Driven by changing economic conditions and greater competition over the past two years, the hospitality industry in the Middle East faces a new reality.
With an increasing supply of hotels and brands across the region, guests have become more curious, connected and assertive in their choices.
This presents the industry with new challenges. While the sector enjoyed double digit growth over the last five years, the era of easy business is over.
To grasp opportunities, hoteliers will have to be agile, transformative, and rethink how they position their brands and services.
I see three areas that will shape the hospitality industry in the future with impact in 2018: maturity of the market with growth in the economy and midscale segments and the emergence of lifestyle brands; increased digitalisation and personalisation into the customer experience; and the need for personal connections not only with guests but also our colleagues which will transform the way we attract, develop and retain talent.
For many years, the Middle East was positioned as a luxury travel market, with international economy and midscale brands having limited exposure.
However, as the region expands tourism with the opening of theme parks, cultural attractions and with Expo2020 Dubai on the horizon, greater attention is being placed on economy and midmarket segments.
This trend will continue well into 2018, as GCC residents increasingly travel outside of the region, experiencing new concepts and products abroad and wanting the same back home. The challenge becomes placing greater attention on attracting more visitors in every segment.
The hospitality industry faces a new generation of travellers that have challenged previous travel perceptions. These travellers, often times referred to as ‘urban nomads’ are not necessarily motivated by traditional hotel ratings, but rather by sustainable, personalised and culturally-conscious experiences.
Driving this development, we’ve focused on our own lifestyle brands. As an international hub, Dubai is the perfect location for the first Mama Shelter and 25hours hotel which will both open by 2020, two brands that will undoubtedly find great expression with urban nomads in the city.
As a group, we have been conscious to protect our lifestyle brands while providing these individual small companies with the unique opportunity to leverage our global distribution and digital platforms.
However instead of drowning out their uniqueness, which often results following a merger, the aim is to protect and nurture their creativity, culture and their people, with a wider objective to also influence our brands from economy, midscale, upwards to upscale and luxury. We predict that this convergence will genuinely reshape our travel and hospitality DNA with larger implications for the tourism industry in the future.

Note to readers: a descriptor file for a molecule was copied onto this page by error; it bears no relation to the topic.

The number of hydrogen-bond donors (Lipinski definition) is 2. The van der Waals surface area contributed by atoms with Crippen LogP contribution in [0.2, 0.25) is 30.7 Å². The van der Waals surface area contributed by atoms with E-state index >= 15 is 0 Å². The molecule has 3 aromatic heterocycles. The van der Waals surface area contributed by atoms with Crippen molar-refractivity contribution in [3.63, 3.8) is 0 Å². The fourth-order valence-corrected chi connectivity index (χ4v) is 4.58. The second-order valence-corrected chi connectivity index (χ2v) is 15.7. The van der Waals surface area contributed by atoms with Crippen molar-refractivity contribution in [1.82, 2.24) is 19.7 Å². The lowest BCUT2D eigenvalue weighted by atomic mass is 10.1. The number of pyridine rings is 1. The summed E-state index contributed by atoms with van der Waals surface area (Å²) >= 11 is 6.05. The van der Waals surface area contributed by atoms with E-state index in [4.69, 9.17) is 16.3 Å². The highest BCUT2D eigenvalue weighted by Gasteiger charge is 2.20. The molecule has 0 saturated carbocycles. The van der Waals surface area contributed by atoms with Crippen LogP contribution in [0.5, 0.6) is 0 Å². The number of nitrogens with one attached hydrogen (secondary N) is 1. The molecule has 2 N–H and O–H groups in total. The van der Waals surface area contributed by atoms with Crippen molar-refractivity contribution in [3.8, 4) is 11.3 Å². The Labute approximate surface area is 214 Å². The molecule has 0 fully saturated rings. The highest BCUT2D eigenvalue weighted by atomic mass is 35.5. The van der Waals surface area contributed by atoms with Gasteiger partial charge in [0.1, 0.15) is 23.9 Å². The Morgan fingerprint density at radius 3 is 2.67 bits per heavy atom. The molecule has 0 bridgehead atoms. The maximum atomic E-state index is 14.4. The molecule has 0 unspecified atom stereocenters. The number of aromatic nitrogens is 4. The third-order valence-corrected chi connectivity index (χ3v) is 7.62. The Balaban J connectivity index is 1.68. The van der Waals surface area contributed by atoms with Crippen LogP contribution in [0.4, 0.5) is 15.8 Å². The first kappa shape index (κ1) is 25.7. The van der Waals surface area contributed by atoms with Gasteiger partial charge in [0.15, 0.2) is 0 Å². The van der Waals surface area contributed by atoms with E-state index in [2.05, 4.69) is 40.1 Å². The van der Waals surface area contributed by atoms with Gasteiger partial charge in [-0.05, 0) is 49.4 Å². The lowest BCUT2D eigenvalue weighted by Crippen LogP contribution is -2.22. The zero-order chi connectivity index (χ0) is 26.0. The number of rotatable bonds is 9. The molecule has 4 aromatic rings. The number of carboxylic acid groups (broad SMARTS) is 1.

The use of digital technology across industries is gaining tremendous momentum. This no longer just extends to disruptors. The hotel industry has gone through a number of changes with new actors such as Microsoft and Google and even Facebook is generating a lot of interest and opportunity.
Within the travel industry, the rise of digitalisation has led the move away from personalisation and personal connections. But digitalisation also has the ability for increased connections, personalisation and travel companionship.
AccorHotels’ development of an intelligent chatbot, ‘Phil [Feel] Welcome’ was created to better anticipate our guests’ desires.
As agility and transformation are key descriptors that I mentioned at the onset, Accor Local, an app that connects residents to the services of the local community and our hotels, is an example of how our Group is forging genuine connections for neighbourhoods in close proximity to our hotels, addressing the needs of residents around the clock 24/7.
The consumer experience remains at the heart of our industry. As mentioned above, digitalisation is being realised as a means to enhance our personal connections with our guests.
With over 200 hotels in the Middle East and Africa and the opening of 1-2 new hotels each month, these interpersonal connections with our guests is vital, but equally or even more so with our colleagues.
As market dynamics evolve in 2018, operators face the responsibility of attracting and retaining talent. Just as our guests expectations are high so is our colleagues’ expectations, and in order to remain as an employer of choice, we must actively communicate and relate in ways that are meaningful to them.
While the digital experience is key in attracting and retaining top talent of equal importance is the personalisation of their work and life experiences with AccorHotels. While I appreciate that this is challenge in many hospitality companies, in our region we are tasked with finding 35,000 colleagues within the next five years in addition to nurturing our current colleague base.
In summary, while the competitive landscape sharpens in 2018, the areas that I’ve outlined from the growth of economy and midscale brands, the rise of lifestyle brands and their influence on our group, the digitalisation and personalisation for guests as well as for our colleagues, will shape the discussion in travel and hospitality in the years to come.
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